My Only Love is a Philippine television drama romance series broadcast by GMA Network. Based from the 1982 film of the same title, the series is the fifth instalment of Sine Novela. Directed by Louie Ignacio, it stars Rhian Ramos and Bianca King, it premiered on November 12, 2007 on the network's Dramarama sa Hapon line up replacing Kung Mahawi Man ang Ulap. The series concluded on February 2008 with a total of 79 episodes, it was replaced by Kaputol ng Isang Awit in its timeslot. Lead castRhian Ramos as Cindy Moreno Mark Herras as Billy Soriano Bianca King as TrixieSupporting castAlfred Vargas as Emman Rita Avila as Camille Sherilyn Reyes as Loren Gladys Reyes as Pearl Stef Prescott as Tiffany Ana Capri as Magda Daniel Fernando as Luisito Ruby Rodriguez as Tessie Tessbomb as Paris Kevin Santos as Paul Marco Alcaraz as Jonas Chariz Solomon as Marge Paulo Avelino as AlvinGuest castLloyd Samartino as Ricardo Gail Lardizabal as Innah Krystal Reyes as young Cindy Renz Valerio as young Billy Ella Guevara as young Trixie Joy Folloso as young Tiffany According to AGB Nielsen Philippines' Mega Manila household television ratings, the pilot episode of My Only Love earned a 19.8% rating.
While the final episode scored a 20.7% rating. My Only Love on IMDb
The Boards of Cooperative Educational Services is a program of shared educational services provided to school districts by the New York State Legislature. BOCES owes its origin to a state legislative enactment authorizing the formation of intermediate school districts. Passed in 1948, the act was aimed at enabling small rural school districts to combine their resources to provide services that otherwise would have been uneconomical, inefficient, or unavailable. BOCES was to be the temporary means by which careful transitions could be made to an intermediate district framework. Though its purposes were similar to those of the proposed intermediate districts, BOCES was conceived and written into the Education Law in its own separate sections. Simpler in structure and less autonomous than projected intermediate districts, the BOCES proved itself worthy of being both means and end. Not one intermediate district was formed, cooperative boards proliferated especially during the mid-1950s, reaching 82 by 1958.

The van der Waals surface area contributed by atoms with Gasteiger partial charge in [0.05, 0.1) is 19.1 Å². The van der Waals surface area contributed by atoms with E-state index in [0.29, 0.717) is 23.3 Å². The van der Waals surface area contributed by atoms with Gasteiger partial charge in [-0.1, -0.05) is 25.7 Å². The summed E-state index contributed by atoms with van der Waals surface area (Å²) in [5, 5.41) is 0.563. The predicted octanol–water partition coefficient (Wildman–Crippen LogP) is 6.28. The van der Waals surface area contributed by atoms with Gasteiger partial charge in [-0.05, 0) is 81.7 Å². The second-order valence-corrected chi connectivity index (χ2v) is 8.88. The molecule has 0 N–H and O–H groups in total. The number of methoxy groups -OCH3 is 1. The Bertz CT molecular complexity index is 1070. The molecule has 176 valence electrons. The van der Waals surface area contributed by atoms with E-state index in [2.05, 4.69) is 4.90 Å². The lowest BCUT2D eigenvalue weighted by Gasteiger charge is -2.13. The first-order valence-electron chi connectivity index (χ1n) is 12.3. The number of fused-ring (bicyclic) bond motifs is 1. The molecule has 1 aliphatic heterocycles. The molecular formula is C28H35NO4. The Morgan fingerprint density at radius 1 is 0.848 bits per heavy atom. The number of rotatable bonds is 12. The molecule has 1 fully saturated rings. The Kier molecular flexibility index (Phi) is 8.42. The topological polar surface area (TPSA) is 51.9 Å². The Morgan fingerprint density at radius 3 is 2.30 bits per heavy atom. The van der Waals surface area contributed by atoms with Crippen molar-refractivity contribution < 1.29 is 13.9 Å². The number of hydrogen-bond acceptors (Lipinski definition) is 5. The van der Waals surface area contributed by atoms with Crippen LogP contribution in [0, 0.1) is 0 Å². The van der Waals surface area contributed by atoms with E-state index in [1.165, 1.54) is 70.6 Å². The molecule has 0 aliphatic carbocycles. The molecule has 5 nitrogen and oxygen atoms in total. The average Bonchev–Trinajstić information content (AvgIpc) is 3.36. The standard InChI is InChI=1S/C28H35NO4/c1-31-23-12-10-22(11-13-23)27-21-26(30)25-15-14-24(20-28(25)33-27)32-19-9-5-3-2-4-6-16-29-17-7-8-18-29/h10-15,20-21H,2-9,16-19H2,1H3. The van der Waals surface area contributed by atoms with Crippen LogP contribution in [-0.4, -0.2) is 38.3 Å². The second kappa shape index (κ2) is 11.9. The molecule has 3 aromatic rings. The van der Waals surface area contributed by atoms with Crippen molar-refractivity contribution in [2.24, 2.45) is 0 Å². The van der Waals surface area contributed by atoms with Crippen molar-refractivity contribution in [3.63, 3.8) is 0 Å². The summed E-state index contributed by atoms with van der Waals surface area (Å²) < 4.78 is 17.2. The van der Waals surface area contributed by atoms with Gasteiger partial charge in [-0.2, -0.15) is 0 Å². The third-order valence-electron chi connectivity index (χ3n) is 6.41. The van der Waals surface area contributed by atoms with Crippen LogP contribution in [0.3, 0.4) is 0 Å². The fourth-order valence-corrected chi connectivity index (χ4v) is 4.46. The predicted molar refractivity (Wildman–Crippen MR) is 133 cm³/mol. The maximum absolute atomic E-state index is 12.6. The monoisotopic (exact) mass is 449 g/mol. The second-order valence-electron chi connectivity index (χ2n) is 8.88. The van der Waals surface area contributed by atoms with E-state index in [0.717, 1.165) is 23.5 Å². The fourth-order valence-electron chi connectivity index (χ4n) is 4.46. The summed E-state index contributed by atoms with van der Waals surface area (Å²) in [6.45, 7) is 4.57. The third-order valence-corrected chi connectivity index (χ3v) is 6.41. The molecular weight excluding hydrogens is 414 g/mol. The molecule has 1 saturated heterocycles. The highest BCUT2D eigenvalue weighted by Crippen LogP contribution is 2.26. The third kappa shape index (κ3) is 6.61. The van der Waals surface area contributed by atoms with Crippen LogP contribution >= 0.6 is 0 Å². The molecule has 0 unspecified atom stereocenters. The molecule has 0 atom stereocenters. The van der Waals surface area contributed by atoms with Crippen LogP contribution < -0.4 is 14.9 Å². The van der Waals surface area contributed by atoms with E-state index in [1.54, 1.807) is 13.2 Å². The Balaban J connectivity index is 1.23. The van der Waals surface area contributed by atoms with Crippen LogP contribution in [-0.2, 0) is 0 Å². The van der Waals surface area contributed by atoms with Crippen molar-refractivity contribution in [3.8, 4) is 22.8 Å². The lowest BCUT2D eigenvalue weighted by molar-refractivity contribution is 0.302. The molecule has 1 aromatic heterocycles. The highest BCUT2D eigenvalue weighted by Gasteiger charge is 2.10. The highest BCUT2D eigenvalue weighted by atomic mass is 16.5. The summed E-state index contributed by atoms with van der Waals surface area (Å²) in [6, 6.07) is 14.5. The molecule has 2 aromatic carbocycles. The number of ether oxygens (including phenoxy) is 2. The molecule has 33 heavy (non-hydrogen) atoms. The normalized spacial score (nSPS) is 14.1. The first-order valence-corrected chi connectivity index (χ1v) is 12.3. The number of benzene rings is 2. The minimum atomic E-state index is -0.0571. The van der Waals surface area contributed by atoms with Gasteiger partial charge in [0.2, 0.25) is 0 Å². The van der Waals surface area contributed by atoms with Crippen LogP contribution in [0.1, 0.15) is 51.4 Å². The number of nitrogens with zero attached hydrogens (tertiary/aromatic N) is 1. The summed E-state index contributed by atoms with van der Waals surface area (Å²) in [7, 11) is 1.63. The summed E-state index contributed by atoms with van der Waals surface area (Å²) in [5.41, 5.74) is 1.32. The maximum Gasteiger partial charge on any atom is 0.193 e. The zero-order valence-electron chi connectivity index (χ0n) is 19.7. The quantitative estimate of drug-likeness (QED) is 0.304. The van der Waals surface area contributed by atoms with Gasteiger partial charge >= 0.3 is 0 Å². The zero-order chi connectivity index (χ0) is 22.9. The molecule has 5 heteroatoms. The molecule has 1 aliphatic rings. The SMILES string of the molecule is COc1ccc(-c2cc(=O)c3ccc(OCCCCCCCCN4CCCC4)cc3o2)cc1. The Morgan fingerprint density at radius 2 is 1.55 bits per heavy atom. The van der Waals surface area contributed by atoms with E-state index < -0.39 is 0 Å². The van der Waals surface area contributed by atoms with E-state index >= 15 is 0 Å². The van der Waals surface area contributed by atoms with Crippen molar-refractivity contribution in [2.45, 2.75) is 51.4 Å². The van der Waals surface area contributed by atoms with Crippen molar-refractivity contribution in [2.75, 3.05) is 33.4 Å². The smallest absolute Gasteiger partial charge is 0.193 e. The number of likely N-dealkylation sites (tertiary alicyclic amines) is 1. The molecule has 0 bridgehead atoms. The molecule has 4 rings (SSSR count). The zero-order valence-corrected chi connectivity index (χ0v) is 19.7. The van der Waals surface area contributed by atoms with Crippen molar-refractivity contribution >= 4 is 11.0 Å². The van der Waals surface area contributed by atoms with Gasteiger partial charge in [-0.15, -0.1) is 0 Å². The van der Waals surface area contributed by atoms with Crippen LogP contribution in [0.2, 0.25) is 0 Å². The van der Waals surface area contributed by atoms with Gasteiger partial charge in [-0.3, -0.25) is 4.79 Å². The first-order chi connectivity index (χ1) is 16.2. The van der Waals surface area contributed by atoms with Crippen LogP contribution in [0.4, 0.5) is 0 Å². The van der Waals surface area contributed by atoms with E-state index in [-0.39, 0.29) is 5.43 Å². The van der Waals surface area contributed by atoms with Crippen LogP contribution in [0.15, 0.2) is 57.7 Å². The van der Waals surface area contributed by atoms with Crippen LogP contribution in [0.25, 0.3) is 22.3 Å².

In 1972 the Intermediate School District Act was repealed. Laws pertaining to BOCES, have remained on the books, thus BOCES has developed from a special-purpose, interim agency into a formally recognized middle or intermediate unit in New York State's public education system. There are 37 BOCES incorporating all but 9 of the 697 school districts in New York State. Moreover, other states have moved toward regional educational configurations like BOCES. At least 30 state legislatures have mandated or passed legislation, as educational service agencies study the idea; the total area under supervision of a district superintendent is called a supervisory district. BOCES membership is not available to the so-called Big Five city school districts: New York City, Rochester and Syracuse. Once a district has joined a BOCES, it cannot withdraw and is obligated to pay its annual share of administrative, rental, or facilities expenses. BOCES services are, optional, they may be purchased or not purchased. The decision to purchase or not purchase BOCES services is made each school year by district BOEs.